Plugging the Leek

Some non-culinary adventurous people fear the vegetables that lurk at the edge of the produce section. You know they are vegetables, and probably good for you.  But you hesitate to buy them because you don’t know how to cook them, or you fear what they might taste like once you put them on the table.

Leeks are one of those vegetables.

They are stately, upright stalks that look a bit like green onions on steroids. They are, in fact, related to the onion, belonging to the allium family of vegetables.

Unlike its garlic cousin, the leek does not produce a bulb that can be separated and planted for more bulbs. It grows from seeds. As the plant grows, more soil is hilled or piled around the plant, producing the blanched white stalk.

Leeks are a favorite of mine. Perhaps it has to do with the Welsh branch of my ancestral tree. The leek is mentioned as a symbol of Wales in William Shakespeare’s Henry V. Legend states that Welsh troops pulled leeks from a field and wore them on their helmets to recognize each other during a battle against the Saxons. They won the battle on St. David’s Feast Day, and today the leek is a well-known Welsh symbol, worn on that day, March 1st, to commemorate both the saint and the victory.

The root vegetable contains many compounds found in its cousins, the onion and garlic. They offer more polyphenols that protect our blood vessels and cells than red peppers or carrots, and they are full of Vitamin B folate in bulbs, lower leaf and the upper green leaf portions. Although research is slim on this nutritious root vegetable compared to the onion or garlic, the level of polyphenols can suggest support for inflammation and type 2 diabetes, and may protect against certain types of cancer. The leek is also a source of Vitamins C, A, K and E.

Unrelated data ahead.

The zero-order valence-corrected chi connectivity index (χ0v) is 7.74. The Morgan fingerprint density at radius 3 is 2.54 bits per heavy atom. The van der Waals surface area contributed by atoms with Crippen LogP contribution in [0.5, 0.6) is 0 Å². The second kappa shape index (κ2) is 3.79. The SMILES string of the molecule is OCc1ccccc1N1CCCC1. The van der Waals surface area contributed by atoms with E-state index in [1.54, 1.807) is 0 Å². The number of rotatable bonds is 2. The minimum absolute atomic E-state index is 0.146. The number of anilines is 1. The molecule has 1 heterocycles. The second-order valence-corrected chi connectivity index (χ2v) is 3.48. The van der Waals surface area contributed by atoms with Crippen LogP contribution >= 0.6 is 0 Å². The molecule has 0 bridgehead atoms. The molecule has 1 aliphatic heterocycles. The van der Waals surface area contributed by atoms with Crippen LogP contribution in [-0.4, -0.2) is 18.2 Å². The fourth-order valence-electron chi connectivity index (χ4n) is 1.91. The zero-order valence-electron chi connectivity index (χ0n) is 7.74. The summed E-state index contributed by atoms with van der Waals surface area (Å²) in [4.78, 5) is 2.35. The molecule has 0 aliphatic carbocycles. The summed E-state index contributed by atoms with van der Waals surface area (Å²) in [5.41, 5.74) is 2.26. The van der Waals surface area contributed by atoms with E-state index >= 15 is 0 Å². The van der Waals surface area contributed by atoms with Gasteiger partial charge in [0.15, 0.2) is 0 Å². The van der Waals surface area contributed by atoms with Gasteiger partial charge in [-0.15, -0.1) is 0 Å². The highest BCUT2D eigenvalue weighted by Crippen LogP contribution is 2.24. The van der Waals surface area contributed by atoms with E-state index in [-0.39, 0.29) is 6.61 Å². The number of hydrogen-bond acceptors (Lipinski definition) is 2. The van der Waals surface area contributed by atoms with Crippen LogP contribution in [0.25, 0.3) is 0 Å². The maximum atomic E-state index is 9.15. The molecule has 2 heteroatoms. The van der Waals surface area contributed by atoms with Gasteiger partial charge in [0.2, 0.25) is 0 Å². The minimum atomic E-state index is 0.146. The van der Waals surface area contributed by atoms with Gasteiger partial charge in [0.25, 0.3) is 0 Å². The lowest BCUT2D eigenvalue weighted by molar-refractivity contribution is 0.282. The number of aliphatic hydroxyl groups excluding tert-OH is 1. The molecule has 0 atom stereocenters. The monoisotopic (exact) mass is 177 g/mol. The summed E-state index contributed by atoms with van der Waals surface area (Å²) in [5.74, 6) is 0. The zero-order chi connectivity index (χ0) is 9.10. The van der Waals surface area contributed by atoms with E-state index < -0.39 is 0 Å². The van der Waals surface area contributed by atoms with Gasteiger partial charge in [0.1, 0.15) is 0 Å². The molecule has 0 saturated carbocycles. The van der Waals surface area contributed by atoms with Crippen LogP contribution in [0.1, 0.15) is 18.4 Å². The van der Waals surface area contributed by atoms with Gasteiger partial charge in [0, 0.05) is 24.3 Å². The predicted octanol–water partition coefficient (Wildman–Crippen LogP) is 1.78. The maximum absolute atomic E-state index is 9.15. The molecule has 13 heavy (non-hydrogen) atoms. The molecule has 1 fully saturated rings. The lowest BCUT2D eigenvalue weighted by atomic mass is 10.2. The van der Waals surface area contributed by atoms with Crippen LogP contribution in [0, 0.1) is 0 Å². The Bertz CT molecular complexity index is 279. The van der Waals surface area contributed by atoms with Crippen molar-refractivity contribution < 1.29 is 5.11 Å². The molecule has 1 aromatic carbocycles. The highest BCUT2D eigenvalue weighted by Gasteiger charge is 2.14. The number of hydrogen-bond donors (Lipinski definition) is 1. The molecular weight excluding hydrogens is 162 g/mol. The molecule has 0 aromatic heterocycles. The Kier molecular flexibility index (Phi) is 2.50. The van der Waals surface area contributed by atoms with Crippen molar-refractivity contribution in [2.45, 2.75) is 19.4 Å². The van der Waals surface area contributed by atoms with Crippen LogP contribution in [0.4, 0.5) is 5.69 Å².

But the best part of the leek is its delicate, sweet onion flavor. Pair it with potatoes for a filling soup, or cut it into rings and braise with wine for a pretty complement to wild salmon. Add bacon and pasta to leeks for a complete meal.

Choose firm white stalks with leaves that are green and show no yellowing. If you aren't able to cook them right away, you can refrigerate them for a week or two, but try to use them as soon as possible. To prepare them, remove the darker greens and the hardened root end just above the roots. The leek has lived in sandy soil, so it is important to rinse thoroughly. You can peel the layers and rinse separately in cool water, or cut into rings and rinse well in a colander. Drain well, and pat dry with a paper towel.

Once you’ve tried them, you might begin to understand why the Welsh put them on their helmets. Or at least, you’ll no longer avoid them in the produce section.